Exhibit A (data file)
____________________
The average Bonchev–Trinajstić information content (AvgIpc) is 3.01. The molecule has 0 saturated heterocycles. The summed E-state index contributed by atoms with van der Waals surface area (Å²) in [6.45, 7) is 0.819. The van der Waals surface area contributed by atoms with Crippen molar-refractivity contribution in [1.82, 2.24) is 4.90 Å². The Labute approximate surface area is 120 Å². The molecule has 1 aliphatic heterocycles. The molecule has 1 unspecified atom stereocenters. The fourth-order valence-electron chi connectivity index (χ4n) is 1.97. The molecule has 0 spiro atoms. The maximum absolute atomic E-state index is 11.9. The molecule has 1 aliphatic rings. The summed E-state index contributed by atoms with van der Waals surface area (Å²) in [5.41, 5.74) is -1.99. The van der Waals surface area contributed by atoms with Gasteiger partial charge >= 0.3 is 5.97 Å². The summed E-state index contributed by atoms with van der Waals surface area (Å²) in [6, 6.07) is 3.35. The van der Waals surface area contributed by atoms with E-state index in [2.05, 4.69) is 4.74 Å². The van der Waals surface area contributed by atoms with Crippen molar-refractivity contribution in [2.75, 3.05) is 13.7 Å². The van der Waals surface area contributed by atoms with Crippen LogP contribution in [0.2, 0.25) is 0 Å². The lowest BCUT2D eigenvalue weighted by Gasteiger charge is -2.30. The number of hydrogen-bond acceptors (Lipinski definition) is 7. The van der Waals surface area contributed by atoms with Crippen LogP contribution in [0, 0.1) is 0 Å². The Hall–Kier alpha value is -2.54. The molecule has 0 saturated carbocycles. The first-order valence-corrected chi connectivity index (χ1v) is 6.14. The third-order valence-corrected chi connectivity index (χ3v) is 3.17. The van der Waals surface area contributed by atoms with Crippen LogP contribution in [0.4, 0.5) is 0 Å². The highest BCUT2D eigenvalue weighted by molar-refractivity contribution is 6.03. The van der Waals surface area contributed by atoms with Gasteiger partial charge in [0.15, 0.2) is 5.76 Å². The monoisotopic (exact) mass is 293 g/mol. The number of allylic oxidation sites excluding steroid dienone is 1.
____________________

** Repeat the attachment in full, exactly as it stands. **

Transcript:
The average Bonchev–Trinajstić information content (AvgIpc) is 3.01. The molecule has 0 saturated heterocycles. The summed E-state index contributed by atoms with van der Waals surface area (Å²) in [6.45, 7) is 0.819. The van der Waals surface area contributed by atoms with Crippen molar-refractivity contribution in [1.82, 2.24) is 4.90 Å². The Labute approximate surface area is 120 Å². The molecule has 1 aliphatic heterocycles. The molecule has 1 unspecified atom stereocenters. The fourth-order valence-electron chi connectivity index (χ4n) is 1.97. The molecule has 0 spiro atoms. The maximum absolute atomic E-state index is 11.9. The molecule has 1 aliphatic rings. The summed E-state index contributed by atoms with van der Waals surface area (Å²) in [5.41, 5.74) is -1.99. The van der Waals surface area contributed by atoms with Gasteiger partial charge >= 0.3 is 5.97 Å². The summed E-state index contributed by atoms with van der Waals surface area (Å²) in [6, 6.07) is 3.35. The van der Waals surface area contributed by atoms with E-state index in [2.05, 4.69) is 4.74 Å². The van der Waals surface area contributed by atoms with Crippen molar-refractivity contribution in [2.75, 3.05) is 13.7 Å². The van der Waals surface area contributed by atoms with Crippen LogP contribution in [0.2, 0.25) is 0 Å². The lowest BCUT2D eigenvalue weighted by Gasteiger charge is -2.30. The number of hydrogen-bond acceptors (Lipinski definition) is 7. The van der Waals surface area contributed by atoms with Crippen LogP contribution in [0, 0.1) is 0 Å². The Hall–Kier alpha value is -2.54. The molecule has 0 saturated carbocycles. The first-order valence-corrected chi connectivity index (χ1v) is 6.14. The third-order valence-corrected chi connectivity index (χ3v) is 3.17. The van der Waals surface area contributed by atoms with Crippen LogP contribution in [0.4, 0.5) is 0 Å². The highest BCUT2D eigenvalue weighted by molar-refractivity contribution is 6.03. The van der Waals surface area contributed by atoms with Gasteiger partial charge in [0.15, 0.2) is 5.76 Å². The monoisotopic (exact) mass is 293 g/mol. The number of allylic oxidation sites excluding steroid dienone is 1.